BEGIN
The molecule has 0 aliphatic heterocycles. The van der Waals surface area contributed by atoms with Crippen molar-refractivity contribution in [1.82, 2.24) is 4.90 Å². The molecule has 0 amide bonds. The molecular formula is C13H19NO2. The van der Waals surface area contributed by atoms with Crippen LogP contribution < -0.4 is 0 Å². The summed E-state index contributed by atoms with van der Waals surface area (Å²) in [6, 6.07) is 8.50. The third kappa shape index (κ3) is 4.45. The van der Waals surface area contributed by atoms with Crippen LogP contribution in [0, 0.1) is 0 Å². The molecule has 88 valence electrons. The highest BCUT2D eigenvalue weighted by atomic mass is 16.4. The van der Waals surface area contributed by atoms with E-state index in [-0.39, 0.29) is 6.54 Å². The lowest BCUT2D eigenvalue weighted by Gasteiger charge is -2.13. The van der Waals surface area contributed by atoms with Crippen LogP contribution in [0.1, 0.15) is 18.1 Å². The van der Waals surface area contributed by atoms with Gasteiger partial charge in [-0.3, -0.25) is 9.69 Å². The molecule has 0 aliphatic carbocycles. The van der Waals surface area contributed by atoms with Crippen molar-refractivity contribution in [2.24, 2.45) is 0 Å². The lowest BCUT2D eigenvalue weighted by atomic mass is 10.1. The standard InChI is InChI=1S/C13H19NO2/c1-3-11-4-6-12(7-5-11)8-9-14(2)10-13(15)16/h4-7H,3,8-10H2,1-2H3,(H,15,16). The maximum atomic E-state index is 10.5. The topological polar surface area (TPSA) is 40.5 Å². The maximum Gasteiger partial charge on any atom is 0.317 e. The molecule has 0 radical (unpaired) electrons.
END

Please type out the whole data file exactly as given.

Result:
The molecule has 0 aliphatic heterocycles. The van der Waals surface area contributed by atoms with Crippen molar-refractivity contribution in [1.82, 2.24) is 4.90 Å². The molecule has 0 amide bonds. The molecular formula is C13H19NO2. The van der Waals surface area contributed by atoms with Crippen LogP contribution < -0.4 is 0 Å². The summed E-state index contributed by atoms with van der Waals surface area (Å²) in [6, 6.07) is 8.50. The third kappa shape index (κ3) is 4.45. The van der Waals surface area contributed by atoms with Crippen LogP contribution in [0, 0.1) is 0 Å². The molecule has 88 valence electrons. The highest BCUT2D eigenvalue weighted by atomic mass is 16.4. The van der Waals surface area contributed by atoms with E-state index in [-0.39, 0.29) is 6.54 Å². The lowest BCUT2D eigenvalue weighted by Gasteiger charge is -2.13. The van der Waals surface area contributed by atoms with Crippen LogP contribution in [0.1, 0.15) is 18.1 Å². The van der Waals surface area contributed by atoms with Gasteiger partial charge in [-0.3, -0.25) is 9.69 Å². The molecule has 0 aliphatic carbocycles. The van der Waals surface area contributed by atoms with Crippen molar-refractivity contribution in [2.24, 2.45) is 0 Å². The lowest BCUT2D eigenvalue weighted by atomic mass is 10.1. The standard InChI is InChI=1S/C13H19NO2/c1-3-11-4-6-12(7-5-11)8-9-14(2)10-13(15)16/h4-7H,3,8-10H2,1-2H3,(H,15,16). The maximum atomic E-state index is 10.5. The topological polar surface area (TPSA) is 40.5 Å². The maximum Gasteiger partial charge on any atom is 0.317 e. The molecule has 0 radical (unpaired) electrons.